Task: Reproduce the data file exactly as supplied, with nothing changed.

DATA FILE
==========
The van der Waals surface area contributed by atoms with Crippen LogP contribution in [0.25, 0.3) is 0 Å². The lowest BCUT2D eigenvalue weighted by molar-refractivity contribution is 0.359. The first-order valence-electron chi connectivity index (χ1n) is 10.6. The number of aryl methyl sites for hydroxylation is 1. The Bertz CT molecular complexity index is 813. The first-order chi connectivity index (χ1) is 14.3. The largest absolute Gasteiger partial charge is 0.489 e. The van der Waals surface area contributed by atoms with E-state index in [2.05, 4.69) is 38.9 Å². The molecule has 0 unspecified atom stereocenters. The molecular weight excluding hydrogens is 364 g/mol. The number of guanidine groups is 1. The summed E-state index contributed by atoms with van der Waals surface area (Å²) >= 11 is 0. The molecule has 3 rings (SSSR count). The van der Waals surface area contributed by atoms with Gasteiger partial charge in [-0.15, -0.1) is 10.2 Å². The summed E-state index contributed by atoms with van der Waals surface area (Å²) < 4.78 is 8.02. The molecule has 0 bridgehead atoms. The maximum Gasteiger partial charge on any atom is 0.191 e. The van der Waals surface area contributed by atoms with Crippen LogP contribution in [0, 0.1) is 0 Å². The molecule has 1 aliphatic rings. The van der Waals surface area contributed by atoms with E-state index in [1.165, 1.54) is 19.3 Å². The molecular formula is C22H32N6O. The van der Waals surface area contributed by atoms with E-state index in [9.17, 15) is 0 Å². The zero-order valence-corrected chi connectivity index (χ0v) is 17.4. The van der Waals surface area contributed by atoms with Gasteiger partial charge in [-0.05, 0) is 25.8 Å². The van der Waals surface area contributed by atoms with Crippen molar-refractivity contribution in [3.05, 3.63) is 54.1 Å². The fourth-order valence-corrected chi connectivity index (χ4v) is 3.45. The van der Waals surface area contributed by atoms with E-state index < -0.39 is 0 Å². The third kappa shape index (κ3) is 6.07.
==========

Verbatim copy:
The van der Waals surface area contributed by atoms with Crippen LogP contribution in [0.25, 0.3) is 0 Å². The lowest BCUT2D eigenvalue weighted by molar-refractivity contribution is 0.359. The first-order valence-electron chi connectivity index (χ1n) is 10.6. The number of aryl methyl sites for hydroxylation is 1. The Bertz CT molecular complexity index is 813. The first-order chi connectivity index (χ1) is 14.3. The largest absolute Gasteiger partial charge is 0.489 e. The van der Waals surface area contributed by atoms with E-state index in [2.05, 4.69) is 38.9 Å². The molecule has 0 unspecified atom stereocenters. The molecular weight excluding hydrogens is 364 g/mol. The number of guanidine groups is 1. The summed E-state index contributed by atoms with van der Waals surface area (Å²) >= 11 is 0. The molecule has 3 rings (SSSR count). The van der Waals surface area contributed by atoms with Gasteiger partial charge in [-0.15, -0.1) is 10.2 Å². The summed E-state index contributed by atoms with van der Waals surface area (Å²) < 4.78 is 8.02. The molecule has 0 bridgehead atoms. The maximum Gasteiger partial charge on any atom is 0.191 e. The van der Waals surface area contributed by atoms with Crippen LogP contribution in [0, 0.1) is 0 Å². The molecule has 1 aliphatic rings. The van der Waals surface area contributed by atoms with E-state index in [1.165, 1.54) is 19.3 Å². The molecular formula is C22H32N6O. The van der Waals surface area contributed by atoms with E-state index in [9.17, 15) is 0 Å². The zero-order valence-corrected chi connectivity index (χ0v) is 17.4. The van der Waals surface area contributed by atoms with Gasteiger partial charge in [-0.05, 0) is 25.8 Å². The van der Waals surface area contributed by atoms with Crippen molar-refractivity contribution in [3.05, 3.63) is 54.1 Å². The fourth-order valence-corrected chi connectivity index (χ4v) is 3.45. The van der Waals surface area contributed by atoms with E-state index < -0.39 is 0 Å². The third kappa shape index (κ3) is 6.07.